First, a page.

Reis' description conjures up images of a pitcher with awkward mechanics who still baffles the opposition, and therefore is best left alone. So does Reis try to change the way Gonzalez does things, or does he not mess with what's working?

"It's a little bit of both," he said. "I think in a national team setting you can't affect too much change on players. We don't have that much time, but just little things you're trying to remind him of and constantly telling him. It's tough in practice because you're getting there and reacting. You're trying not to think too much. When you overthink things usually bad things happen, so it's a lot of little key reminders to say, 'Hey, watch this.'"

Gonzales indicated that Reis has been working on having the keeper be more adept with the ball at his feet, and the 22-year-old has been spurred by Dallas' late-season flameout.

"It's something that motivates me, knowing that we didn't go through to the playoffs," he said. "It's something [where] I come here and keep working knowing there's always next year, and looking to improve.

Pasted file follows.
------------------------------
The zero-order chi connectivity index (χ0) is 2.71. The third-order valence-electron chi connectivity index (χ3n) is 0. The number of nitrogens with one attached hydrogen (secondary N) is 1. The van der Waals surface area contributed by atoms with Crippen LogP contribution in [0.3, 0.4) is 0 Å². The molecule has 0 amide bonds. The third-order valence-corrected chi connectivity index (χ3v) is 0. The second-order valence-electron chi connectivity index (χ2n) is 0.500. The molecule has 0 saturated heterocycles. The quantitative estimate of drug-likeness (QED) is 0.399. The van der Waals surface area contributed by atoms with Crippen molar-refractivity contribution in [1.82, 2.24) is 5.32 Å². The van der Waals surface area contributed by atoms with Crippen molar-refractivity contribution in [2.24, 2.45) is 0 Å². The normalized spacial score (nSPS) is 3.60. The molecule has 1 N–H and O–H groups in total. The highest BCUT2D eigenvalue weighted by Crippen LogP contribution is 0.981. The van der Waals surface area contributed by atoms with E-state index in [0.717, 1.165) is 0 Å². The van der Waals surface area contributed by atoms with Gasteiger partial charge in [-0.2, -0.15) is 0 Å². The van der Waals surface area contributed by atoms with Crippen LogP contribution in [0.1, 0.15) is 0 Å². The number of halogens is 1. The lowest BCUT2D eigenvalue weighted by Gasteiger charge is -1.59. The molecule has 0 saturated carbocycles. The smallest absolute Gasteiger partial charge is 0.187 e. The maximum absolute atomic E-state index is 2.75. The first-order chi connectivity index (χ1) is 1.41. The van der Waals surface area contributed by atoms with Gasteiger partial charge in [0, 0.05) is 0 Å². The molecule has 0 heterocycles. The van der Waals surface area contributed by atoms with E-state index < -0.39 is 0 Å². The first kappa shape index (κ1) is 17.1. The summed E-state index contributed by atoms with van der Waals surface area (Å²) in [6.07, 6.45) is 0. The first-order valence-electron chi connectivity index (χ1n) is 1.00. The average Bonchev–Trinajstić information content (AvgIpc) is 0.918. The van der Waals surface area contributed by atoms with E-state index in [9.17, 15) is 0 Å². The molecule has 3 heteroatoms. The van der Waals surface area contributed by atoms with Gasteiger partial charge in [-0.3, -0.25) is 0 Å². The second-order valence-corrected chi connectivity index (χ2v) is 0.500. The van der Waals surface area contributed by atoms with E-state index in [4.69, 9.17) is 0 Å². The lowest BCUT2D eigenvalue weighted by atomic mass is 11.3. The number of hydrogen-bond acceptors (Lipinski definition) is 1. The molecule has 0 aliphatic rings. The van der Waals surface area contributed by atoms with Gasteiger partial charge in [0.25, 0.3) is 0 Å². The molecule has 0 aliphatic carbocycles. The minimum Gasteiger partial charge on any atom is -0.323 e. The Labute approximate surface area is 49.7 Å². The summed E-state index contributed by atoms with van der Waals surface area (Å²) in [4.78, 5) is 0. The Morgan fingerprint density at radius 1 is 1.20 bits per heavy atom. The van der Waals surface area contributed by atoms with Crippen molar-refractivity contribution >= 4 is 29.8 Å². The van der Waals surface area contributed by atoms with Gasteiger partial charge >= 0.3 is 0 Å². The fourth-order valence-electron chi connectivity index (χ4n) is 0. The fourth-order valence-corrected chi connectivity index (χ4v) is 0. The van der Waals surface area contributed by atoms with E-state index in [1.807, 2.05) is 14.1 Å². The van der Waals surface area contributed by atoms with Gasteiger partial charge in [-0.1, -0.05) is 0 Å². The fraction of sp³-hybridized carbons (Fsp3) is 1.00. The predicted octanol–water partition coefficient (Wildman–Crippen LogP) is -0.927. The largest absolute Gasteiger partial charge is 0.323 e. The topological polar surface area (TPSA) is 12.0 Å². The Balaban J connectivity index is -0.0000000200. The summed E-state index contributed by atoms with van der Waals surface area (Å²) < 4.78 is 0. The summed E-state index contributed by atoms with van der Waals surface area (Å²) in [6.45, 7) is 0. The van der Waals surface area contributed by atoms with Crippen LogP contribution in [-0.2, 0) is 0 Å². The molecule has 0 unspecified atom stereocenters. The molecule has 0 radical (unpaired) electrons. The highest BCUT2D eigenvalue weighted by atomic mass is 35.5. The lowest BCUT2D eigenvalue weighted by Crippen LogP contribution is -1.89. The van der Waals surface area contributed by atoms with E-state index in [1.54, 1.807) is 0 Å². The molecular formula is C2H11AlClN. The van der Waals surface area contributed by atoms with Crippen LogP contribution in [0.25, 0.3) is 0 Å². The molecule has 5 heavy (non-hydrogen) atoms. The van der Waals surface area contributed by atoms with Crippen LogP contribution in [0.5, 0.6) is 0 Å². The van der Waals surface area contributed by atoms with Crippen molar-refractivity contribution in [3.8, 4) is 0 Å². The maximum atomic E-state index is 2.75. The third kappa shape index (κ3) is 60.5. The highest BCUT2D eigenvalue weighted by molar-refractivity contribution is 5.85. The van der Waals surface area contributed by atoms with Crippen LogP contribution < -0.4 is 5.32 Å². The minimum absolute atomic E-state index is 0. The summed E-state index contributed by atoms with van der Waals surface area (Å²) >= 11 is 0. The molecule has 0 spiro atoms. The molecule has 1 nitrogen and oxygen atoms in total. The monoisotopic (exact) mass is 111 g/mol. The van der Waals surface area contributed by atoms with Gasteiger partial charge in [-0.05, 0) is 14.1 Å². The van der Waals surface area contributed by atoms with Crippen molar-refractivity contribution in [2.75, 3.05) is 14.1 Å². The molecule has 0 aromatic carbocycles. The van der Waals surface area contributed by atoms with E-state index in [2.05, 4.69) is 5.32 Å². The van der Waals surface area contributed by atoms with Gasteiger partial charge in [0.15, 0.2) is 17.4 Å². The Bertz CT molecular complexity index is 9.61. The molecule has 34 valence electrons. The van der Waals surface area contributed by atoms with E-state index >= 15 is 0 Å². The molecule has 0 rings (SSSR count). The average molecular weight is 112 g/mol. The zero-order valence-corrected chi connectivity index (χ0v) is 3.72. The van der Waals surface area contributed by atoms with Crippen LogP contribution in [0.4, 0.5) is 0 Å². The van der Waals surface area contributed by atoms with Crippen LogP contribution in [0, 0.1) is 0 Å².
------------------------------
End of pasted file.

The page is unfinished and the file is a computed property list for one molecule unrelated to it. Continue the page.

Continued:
Horvath has been dealing with a different kind of challenge. A calendar year that has largely seen him on an upward trajectory flattened out two weeks ago when he was benched by club manager Ivan Leko, even with Club Brugge six points clear at the top of the Jupiler Pro League standings. Now a spot in the lineup that appeared to be his is up for grabs.

"Stuff like this happens in a professional career. You've just got to deal with it and in training work even harder," he said. "I think for me, I'll take it as a bit of a test to make sure my head is okay, that I can handle it and deal with it. I think it's a positive that I can come here to this camp. I can recharge the batteries and get everything out of my head and go back with a clear mind and ready to go."

That levelheaded demeanor is among the attributes that have impressed Reis.

"Horvath is a calm goalkeeper back there," he said. "He's got very good feet. He's long, so he can make a lot of stops. Watching a lot of games in Belgium, he's made a lot of saves to help his team up into first place."

Horvath is the youngest of the bunch, but may have the best chance of playing on Tuesday. Gonzalez's season ended a couple of weeks ago. Hamid was benched at D.C. United for the last month of the campaign as his contract situation saw D.C. look elsewhere. To compensate, Hamid has been training with Preston North End goalkeeper coach Dean Kiely in a bid to stay fit.

Regardless of who plays, Tuesday's match will be the first step in a long journey to see who will the one to take over the goalkeeping position.